Rendering of an improved 4340 Connecticut Avenue. Image courtesy of Streetsense.
As neighborhoods around DC have transformed over the past few decades, Van Ness has remained a staid pass-through along Connecticut Avenue in upper Northwest. Now, a plan is in the works to change that.
With neighborhood businesses and institutions moving out, the Office of Planning (OP) has been collaborating with Van Ness Main Streets and ANC 3F in order to furnish a plan to activate Connecticut Avenue between Albemarle and Tilden Streets NW. On Thursday, OP unveiled the newly-completed Van Ness Commercial District Action Strategy at the University of the District of Columbia (UDC).
“The Action Strategy lays out a blueprint for the Commercial District that focuses on creating a new retail identity, making better use of the corridor’s wide sidewalks, embracing leadership in environmental sustainability, and maximizing the opportunities for commercial development,” the plan stated.
The overall strategy presented on Thursday revolves around influencing future development in the neighborhood to ensure active and pedestrian-friendly streetscapes, and accessible and plentiful retail. Although the focus is not on increasing the number of residences in the area, plans hope to make the stretch along Connecticut Avenue more welcoming to existing residents and passers-by alike.
ANC Commissioner Mary Beth Ray conceded that while the area is now known for “traffic jams and monolithic architecture”, it is ripe for revitalization. The recently-opened UDC Student Center and soon-to-open Park Van Ness mixed-use apartment complex are regarded as catalysts in these efforts.
Looking south on Connecticut Avenue in Van Ness
In the short-term, the revitalization efforts will range from working with Park Van Ness to activate the northeast corner of Connecticut Avenue and Albemarle Street NW (map) to launching a monthly jazz series at local restaurants. The other two sites which have been identified for restoration are the western Metro entrance plaza and the west side of Connecticut Avenue between Yuma Street and Veazey Terrace. The first is a prime location for public art installations and seating areas, while sidewalks will be widened and landscaped at the latter.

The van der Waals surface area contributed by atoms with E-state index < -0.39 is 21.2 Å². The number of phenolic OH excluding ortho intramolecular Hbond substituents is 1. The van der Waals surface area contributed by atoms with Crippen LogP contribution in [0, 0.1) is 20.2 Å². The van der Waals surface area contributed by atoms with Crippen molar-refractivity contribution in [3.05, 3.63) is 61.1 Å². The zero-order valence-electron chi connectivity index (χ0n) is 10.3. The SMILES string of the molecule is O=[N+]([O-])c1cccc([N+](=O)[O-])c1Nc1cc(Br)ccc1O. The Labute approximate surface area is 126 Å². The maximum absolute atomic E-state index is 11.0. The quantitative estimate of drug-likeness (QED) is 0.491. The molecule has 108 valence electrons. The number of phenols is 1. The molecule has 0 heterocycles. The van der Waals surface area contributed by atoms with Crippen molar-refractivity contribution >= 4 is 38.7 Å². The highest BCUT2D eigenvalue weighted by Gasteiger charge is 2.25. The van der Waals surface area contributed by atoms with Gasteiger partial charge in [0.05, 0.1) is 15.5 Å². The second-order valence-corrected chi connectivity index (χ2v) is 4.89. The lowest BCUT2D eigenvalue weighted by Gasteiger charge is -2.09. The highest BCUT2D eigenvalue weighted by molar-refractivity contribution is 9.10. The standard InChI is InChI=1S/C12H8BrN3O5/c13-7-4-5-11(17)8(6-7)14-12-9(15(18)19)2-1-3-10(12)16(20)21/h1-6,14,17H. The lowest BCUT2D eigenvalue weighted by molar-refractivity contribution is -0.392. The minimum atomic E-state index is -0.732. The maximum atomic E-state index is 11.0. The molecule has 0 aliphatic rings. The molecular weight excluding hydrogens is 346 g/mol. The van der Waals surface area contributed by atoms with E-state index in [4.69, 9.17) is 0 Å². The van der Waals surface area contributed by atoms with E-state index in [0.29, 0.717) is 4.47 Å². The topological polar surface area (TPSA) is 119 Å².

Long-term strategies are more wide-reaching and conceptual, such as the hope of expanding upon the local farmers market and requesting that developers add community retail to their projects as a public benefit. Ultimately, those guiding the revitalization hope to maximize the use and efficiency of public space in the target area. OP’s Ryan Hand shared that their office would be allotting $50,000 of their recently-awarded Kresge Foundation Creative Placemaking Grant to the Van Ness transformation.
While those in attendance on Thursday sat quietly through most of the presentation, they were not shy about voicing their concerns with how or whether the plan would come to fruition. For example, the Action Strategy team identified the impending move-out of Fannie Mae as an opportunity for revitalization, but an audience member pointed out that Fannie Mae is unlikely to do anything with the building for at least three years. Van Ness Main Street’s executive director Theresa Cameron acknowledged this, but suggested that they will explore using the space or the storefront as a pop-up rather than leaving it vacant over the long term.
As comprehensive and carefully-considered as the Action Strategy is, it will take several years and a lot of intensive community involvement to ensure that the plan comes to fruition. For more information on and images of the Van Ness Commercial District Action Strategy, visit the Office of Planning’s website here.
This article originally published at http://dc.urbanturf.com/articles/blog/van_ness_commercial_corridor/11142
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